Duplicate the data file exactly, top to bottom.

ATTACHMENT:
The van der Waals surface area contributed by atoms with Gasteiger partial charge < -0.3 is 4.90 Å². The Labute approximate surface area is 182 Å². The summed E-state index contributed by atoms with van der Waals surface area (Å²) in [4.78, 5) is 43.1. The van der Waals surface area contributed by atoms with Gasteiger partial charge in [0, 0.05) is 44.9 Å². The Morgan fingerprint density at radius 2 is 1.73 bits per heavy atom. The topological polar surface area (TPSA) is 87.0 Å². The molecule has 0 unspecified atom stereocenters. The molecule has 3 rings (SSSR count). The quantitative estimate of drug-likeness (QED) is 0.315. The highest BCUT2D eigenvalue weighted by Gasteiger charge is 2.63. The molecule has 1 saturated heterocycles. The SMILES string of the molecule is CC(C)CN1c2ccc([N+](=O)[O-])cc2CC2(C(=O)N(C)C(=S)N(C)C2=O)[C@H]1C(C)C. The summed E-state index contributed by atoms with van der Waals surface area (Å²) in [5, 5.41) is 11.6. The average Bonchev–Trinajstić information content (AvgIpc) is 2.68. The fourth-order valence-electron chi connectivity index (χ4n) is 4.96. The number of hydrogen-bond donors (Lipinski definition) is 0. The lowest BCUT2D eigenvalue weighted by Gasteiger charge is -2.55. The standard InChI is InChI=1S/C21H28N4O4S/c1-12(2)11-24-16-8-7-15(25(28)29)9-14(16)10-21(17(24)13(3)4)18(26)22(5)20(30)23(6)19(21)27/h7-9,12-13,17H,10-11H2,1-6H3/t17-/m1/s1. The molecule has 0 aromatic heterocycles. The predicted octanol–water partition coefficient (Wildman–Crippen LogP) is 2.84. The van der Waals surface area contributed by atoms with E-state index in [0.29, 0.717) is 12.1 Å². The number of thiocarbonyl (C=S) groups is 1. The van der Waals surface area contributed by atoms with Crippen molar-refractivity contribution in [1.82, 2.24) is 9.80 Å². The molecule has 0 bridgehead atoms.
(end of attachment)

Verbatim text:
The van der Waals surface area contributed by atoms with Gasteiger partial charge < -0.3 is 4.90 Å². The Labute approximate surface area is 182 Å². The summed E-state index contributed by atoms with van der Waals surface area (Å²) in [4.78, 5) is 43.1. The van der Waals surface area contributed by atoms with Gasteiger partial charge in [0, 0.05) is 44.9 Å². The Morgan fingerprint density at radius 2 is 1.73 bits per heavy atom. The topological polar surface area (TPSA) is 87.0 Å². The molecule has 0 unspecified atom stereocenters. The molecule has 3 rings (SSSR count). The quantitative estimate of drug-likeness (QED) is 0.315. The highest BCUT2D eigenvalue weighted by Gasteiger charge is 2.63. The molecule has 1 saturated heterocycles. The SMILES string of the molecule is CC(C)CN1c2ccc([N+](=O)[O-])cc2CC2(C(=O)N(C)C(=S)N(C)C2=O)[C@H]1C(C)C. The summed E-state index contributed by atoms with van der Waals surface area (Å²) in [5, 5.41) is 11.6. The average Bonchev–Trinajstić information content (AvgIpc) is 2.68. The fourth-order valence-electron chi connectivity index (χ4n) is 4.96. The number of hydrogen-bond donors (Lipinski definition) is 0. The lowest BCUT2D eigenvalue weighted by Gasteiger charge is -2.55. The standard InChI is InChI=1S/C21H28N4O4S/c1-12(2)11-24-16-8-7-15(25(28)29)9-14(16)10-21(17(24)13(3)4)18(26)22(5)20(30)23(6)19(21)27/h7-9,12-13,17H,10-11H2,1-6H3/t17-/m1/s1. The molecule has 0 aromatic heterocycles. The predicted octanol–water partition coefficient (Wildman–Crippen LogP) is 2.84. The van der Waals surface area contributed by atoms with E-state index in [0.29, 0.717) is 12.1 Å². The number of thiocarbonyl (C=S) groups is 1. The van der Waals surface area contributed by atoms with Crippen molar-refractivity contribution in [1.82, 2.24) is 9.80 Å². The molecule has 0 bridgehead atoms.